Saving Mr Banks and the Disney brand

Emma Thompson on Hollywood: "I was ravished by it and sort of still am."

Saving Mr Banks, a film about the making of Mary Poppins, contains several scenes you might not expect to see in a Disney film.

One sees Emma Thompson, as Mary Poppins creator PL Travers, arrive in a Hollywood hotel room to find it filled with Disney toys.

She picks up a large stuffed Mickey Mouse and props it in the corner, facing the wall, with the words: "You can stay there until you learn the art of subtlety."

Later we see Walt Disney himself, played by Tom Hanks, hurriedly stubbing out a cigarette and pouring a drink. He even says "damn".

"I was fearful that the folks at Disney would come and say, 'No drinking, no smoking, no cursing - we like Walt better as a god than a human being,'" admits director John Lee Hancock.

"But to their credit, they supported us every step of the way and realised that he was a far more interesting character if he's human."

Walt Disney was a chain-smoker in real life, and the (unseen) stubbed out cigarette is as much as the Disney company - which has a blanket policy against showing lit cigarettes in its movies - would allow.

How did Disney bosses feel about the gentle digs elsewhere at their hallowed brand?

Hancock says: "The folks at Disney all laughed at it. They kind of laugh at themselves too - they know 'that's our reputation' and part of it's earned.

"They thought it was funny, I never got any pushback on any of the jokes. There's a line in there where [Travers] says she has no interest in going to Disneyland and it is a money printing machine.

"I thought 'Disney is going to scratch that' - but no, there it is."

Tom Hanks as Walt Disney No smoking: Tom Hanks as Walt Disney in Saving Mr Banks

Saving Mr Banks is about the real-life battle of wills between Travers and Disney over the movie rights to Mary Poppins.

Thompson admits the prickly novelist has been one of her most difficult roles and describes the author as "deeply contradictory".

Disney had been after the rights to the book for 20 years and the film focuses on a trip Travers makes from London to Hollywood in 1961 to finally discuss the project with Disney face-to-face.

The film also flashes back to Travers' childhood in 1906 Australia and shows how her relationship with her father, played by Colin Farrell, shaped both her career and the character of Mr Banks in Mary Poppins.

With an original screenplay by British writer-producer Kelly Marcel, whose next film project is Fifty Shades of Grey, Saving Mr Banks is the first full-length cinema drama to depict Walt Disney himself.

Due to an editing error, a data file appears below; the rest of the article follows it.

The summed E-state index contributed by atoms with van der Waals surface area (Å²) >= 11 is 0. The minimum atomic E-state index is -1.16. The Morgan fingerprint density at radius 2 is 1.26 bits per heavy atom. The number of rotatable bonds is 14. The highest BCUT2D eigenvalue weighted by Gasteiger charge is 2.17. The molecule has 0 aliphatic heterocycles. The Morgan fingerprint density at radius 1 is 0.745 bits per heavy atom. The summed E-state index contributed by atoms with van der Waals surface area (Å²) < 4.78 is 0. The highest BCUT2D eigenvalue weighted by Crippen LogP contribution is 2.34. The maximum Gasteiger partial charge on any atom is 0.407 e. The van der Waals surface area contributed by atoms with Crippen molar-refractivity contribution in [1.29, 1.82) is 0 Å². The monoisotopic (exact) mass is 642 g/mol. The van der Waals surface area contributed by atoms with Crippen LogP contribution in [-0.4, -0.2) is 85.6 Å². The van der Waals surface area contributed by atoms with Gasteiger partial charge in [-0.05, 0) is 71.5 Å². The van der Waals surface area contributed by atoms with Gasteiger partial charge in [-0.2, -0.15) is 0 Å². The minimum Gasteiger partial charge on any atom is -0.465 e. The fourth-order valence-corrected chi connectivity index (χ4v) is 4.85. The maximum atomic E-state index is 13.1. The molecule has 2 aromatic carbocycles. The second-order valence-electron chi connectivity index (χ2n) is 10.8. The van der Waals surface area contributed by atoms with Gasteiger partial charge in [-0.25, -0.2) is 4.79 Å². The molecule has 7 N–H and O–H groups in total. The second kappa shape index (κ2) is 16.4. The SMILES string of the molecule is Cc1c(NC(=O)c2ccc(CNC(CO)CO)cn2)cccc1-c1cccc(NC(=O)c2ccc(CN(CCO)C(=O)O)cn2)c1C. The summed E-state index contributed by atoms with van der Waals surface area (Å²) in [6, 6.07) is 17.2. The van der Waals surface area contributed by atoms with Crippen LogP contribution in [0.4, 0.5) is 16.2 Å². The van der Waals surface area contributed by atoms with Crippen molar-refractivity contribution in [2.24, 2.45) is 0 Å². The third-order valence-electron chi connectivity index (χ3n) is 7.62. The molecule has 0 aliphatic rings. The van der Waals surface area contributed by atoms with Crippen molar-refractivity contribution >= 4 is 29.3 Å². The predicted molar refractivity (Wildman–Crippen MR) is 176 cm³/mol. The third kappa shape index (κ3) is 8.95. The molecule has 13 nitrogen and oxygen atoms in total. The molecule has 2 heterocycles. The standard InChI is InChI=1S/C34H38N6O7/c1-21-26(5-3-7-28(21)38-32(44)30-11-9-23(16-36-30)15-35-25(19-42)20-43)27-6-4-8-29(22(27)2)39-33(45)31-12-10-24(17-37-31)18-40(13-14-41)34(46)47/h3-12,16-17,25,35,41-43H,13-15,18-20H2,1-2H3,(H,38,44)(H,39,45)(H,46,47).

"I felt that it was going to be difficult to cast - you need to have an icon playing an icon," says Hancock, who directed 2009's The Blind Side, for which Sandra Bullock won a best actress Oscar. "If Tom had said no I'm not sure what we would have done."

Hancock points out that the film is not a Walt Disney biopic. "It's not about him, it's about PL Travers - it's just two weeks in his life in 1961."

Before signing away the book's rights, Travers demanded control over the script and the work of sibling composers Richard and Robert Sherman, whose original songs in the film included A Spoonful of Sugar and Let's Go Fly a Kite.

Taken at the Los Angeles premiere of "Mary Poppins"..Left to right: Julie Andrews, Walt Disney, P.L. Travers..Copyright Disney Enterprises, Inc. (From left) Julie Andrews, Walt Disney, and PL Travers at the Mary Poppins film premiere in 1964

The author, who died in 1996, so disliked the Oscar-winning Disney production that she never allowed any more Mary Poppins books to be adapted into films.

How did Mary Poppins, with its mix of live action and animation, feature in Hancock's childhood?

"I'd seen the movie several times, so it was part of my childhood, but it wasn't a movie I watched every year or I dearly loved. I recognise it as as a real step forward from a technological standpoint. The songs are fantastic and contagious."

Although Travers did give Disney the film rights in 1961, it wasn't until 1964 that the film was released. It went on to receive 13 Oscar nominations and won five - for best actress (Julie Andrews), best effects, best film editing, original score and original song.

The last two best picture winners at the Academy Awards - The Artist and Argo - have been Hollywood movies about movie-making, so the signs are good for Saving Mr Banks. It is being widely tipped as an Oscar nominee.

"I'd love to tell you that I'm not aware of what's going on but I don't live in a cave," says Hancock. "But I'm excited that people seem to like the movie, and Emma and Tom are fantastic. We've got an amazing cast so anything that lifts them up, I'm all for it."

Saving Mr Banks is out in the UK on 29 November and in the US on 13 December

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